North Korean Hackers Attack American IT Company JumpCloud

UTC by Mayowa Adebajo · 2 min read
North Korean Hackers Attack American IT Company JumpCloud
Photo: Depositphotos

CrowdStrike confirms that the hack was carried out by the “Labyrinth Chollima” group.

A North Korean group of hackers has been identified to be responsible for a recent security breach at American IT management company JumpCloud. According to cybersecurity experts, the attack may be an attempt by the hackers to gain access to multiple potential victims all at once.

In a blog post by JumpCloud, the firm confirmed that the attack took place on June 27. It also further clarified that the hackers targeted less than 5 of its clients, using its access. And though JumpCloud did not disclose the exact customers that were affected by the attack, there might be reasons to believe that it was about no more than mere crypto theft. That is according to sources who are closely familiar with the matter.

Meanwhile, cybersecurity firms CrowdStrike Holding and Mandiant have also weighed in on the attack.  CrowdStrike confirms that the hack was carried out by the “Labyrinth Chollima” group. Whereas, Mandiant also confirmed initial suspicions that the group may be working on behalf of North Korea. According to Mandiant,  the hackers responsible worked for North Korea’s Reconnaissance General Bureau (RGB). That is the country’s primary foreign intelligence agency.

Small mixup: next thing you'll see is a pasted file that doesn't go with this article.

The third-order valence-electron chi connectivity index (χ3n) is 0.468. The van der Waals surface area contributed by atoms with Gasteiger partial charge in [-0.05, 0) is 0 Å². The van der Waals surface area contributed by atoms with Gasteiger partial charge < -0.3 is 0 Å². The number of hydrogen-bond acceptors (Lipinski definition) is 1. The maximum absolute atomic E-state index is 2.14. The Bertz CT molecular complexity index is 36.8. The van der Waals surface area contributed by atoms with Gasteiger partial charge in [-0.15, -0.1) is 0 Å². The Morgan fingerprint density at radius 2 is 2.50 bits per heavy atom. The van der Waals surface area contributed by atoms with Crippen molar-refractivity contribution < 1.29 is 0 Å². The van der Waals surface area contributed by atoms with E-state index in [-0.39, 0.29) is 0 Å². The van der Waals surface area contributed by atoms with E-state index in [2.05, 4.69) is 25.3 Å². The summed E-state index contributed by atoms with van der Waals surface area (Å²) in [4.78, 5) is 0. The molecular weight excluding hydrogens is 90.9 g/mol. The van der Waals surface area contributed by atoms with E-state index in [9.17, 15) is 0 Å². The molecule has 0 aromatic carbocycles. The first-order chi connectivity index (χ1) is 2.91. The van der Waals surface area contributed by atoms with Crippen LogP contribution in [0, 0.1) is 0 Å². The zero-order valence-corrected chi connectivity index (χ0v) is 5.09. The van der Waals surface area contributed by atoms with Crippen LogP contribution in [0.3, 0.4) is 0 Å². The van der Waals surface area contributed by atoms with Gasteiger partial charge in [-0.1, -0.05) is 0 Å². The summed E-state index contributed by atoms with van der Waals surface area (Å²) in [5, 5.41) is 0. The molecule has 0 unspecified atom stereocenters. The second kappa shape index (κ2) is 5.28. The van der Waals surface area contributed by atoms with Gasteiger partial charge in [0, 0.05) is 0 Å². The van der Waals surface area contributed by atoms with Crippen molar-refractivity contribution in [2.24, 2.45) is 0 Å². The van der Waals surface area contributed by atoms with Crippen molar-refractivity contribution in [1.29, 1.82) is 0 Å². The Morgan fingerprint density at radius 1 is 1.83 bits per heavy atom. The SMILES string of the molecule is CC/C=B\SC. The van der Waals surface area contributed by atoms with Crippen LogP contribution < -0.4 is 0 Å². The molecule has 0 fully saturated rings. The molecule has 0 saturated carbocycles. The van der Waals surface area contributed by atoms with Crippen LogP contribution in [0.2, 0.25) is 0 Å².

JumpCloud Hack: Latest Development in North Korean Cyber Crimes and Crypto Theft

It is worth noting that the JumpCloud hack is not the first time that North Korea will be linked with such bad acts. However, the latest hack appears to be signaling that North Korean hackers are gradually improvising.

For context, they seem to now be targeting companies that can give them broader access to multiple victims, rather than their old way of going after individual crypto firms. Technically, that is a term known as the “supply chain attack”.

But despite the various allegations against North Korea, particularly as it pertains to organizing crypto heists, the country has continued to deny its involvement.

For what it’s worth though, blockchain analytics firm Chainalysis said last year that North Korean hackers stole about $1.7 billion worth of digital assets over multiple hacks.

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